Brand strategy reflects the business strategy
Tradeshows are where content and people come together, both are hard to manage, train and measure their success. Dale Carnegie, Sandler Sales System and Business Networking International (BNI) can help your employees focus on your message. Tradeshow booth design should be treated like an internet landing page, it needs to encourage interaction with your people.
Each brand message needs a champion in the company. A person that is a leader in the industrial associations, contributor to professional publications and a mentor to new employees. Industrial marketing is unique in the high level of personal attention given each customer.
Industrial brands are about products and services. The engineers, technicians, assistants, administrators, safety personal, executives and salespersons play an important part in caring for the performance of the offering but cannot magically fix a technical problem. They can forsee problems, communicate with customers, juggle logistics and many things machines cannot. It's by understanding nature and politics that your industrial brand can successfully grow and evolve.
Industrial brand strategy starts with the company business strategy. It starts at the top. The reason the company exists and how it plans to continue to exist in the business climate. The brand strategy only communicates the company's offering to the customers, if the industrial brand has a personality; it's the personality of the stakeholders, the officers and the owner.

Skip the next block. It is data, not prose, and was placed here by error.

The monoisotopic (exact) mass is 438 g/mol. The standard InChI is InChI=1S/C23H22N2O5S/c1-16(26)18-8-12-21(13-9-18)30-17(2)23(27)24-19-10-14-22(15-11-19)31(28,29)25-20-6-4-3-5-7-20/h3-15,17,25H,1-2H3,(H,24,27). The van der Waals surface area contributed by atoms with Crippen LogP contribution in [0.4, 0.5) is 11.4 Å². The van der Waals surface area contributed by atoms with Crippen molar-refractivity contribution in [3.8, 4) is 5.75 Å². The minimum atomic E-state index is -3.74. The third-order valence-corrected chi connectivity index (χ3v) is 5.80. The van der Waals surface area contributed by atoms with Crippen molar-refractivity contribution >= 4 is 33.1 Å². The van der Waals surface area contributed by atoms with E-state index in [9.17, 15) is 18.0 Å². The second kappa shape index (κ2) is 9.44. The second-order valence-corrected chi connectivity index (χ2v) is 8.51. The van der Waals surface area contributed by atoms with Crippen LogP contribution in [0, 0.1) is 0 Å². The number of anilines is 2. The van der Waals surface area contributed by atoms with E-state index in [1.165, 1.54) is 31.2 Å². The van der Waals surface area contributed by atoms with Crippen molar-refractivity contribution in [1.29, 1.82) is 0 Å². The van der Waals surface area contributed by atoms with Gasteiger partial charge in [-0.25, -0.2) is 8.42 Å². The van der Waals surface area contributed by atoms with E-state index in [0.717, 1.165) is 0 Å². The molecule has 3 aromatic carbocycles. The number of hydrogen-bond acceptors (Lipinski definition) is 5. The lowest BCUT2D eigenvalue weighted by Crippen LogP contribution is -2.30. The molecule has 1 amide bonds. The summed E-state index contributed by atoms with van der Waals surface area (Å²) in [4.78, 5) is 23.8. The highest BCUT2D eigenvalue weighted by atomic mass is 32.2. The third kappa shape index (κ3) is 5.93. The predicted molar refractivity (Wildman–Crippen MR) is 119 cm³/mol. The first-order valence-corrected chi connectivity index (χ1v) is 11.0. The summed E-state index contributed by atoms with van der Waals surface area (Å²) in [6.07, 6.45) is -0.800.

Gilman produces some of the most accurate slides and spindles for creating machine tools. Every machinist in the plant contributes to that accuracy and everyone involved supports it.
A brand is something you will pay more for. No industrial brand is cheap.
Branding isn't asking, "What do you want to be known for?" It isn't in contrast to how you are perceived in the industry. Your equipment's quality, its durability, its resale value can't be changed by changing your message. If you have a serious problem with existing equipment in the field, you will have to fix that first before you worry about trying to distract the public. You can't do it. The machines aren't going away unless you buy them back. It won't be the first time.
Your brand starts with your history. Everyone in your company needs to know it and know how it has evolved to serve your customer's needs. It's a wonderful story, a human-interest story; it's your story. The illustration above shows the 10-year history of the Missouri Gateway Chapter of the U.S. Green Building Council Chapter.
If you have a problem with your visual brand marketing communications, the first thing is to inventory your resources, determine the variations you will put up with and recycle the rest. Focus on correcting the most public marks first. Be careful to remember all those nameplates you have out there. The public expects and will embrace the evolution of a brand. Typically the time to do it is the same time major technological advances are transforming the industry. A secondary reason is change of ownership, like this Cook Screen ad. It was a nice touch that they offered a "new" guarantee for on-time shipment. A true brand promise being corrected.
Katana signed by Masamune with an inscription (城和泉守所持) in gold inlay, Kamakura period, 14th century, blade length: 70.6 cm, thanks to Wikipedia.
The worst case of branding hell comes from the purchase of many smaller companies, creating a much larger company that requires an appropriate global brand to compete. It will take ten years for you to slowly lessen the miscellaneous marks, nameplates, customer's memories and old phone numbers. In some cases you can't and shouldn't give up the legacy brand. Especially in the case of a famous, overwhelming market penetration. U.S. brands are now reaching their 200th Anniversary, at least we don't have the problem of thousand year brands like Japanese samurai swords but then again they correspond to a time when craftsman started signing their work. The beginning of industrial branding.
if you liked this blog post, you may also like "Manufacturing Industrial Brand Marketing, part 1."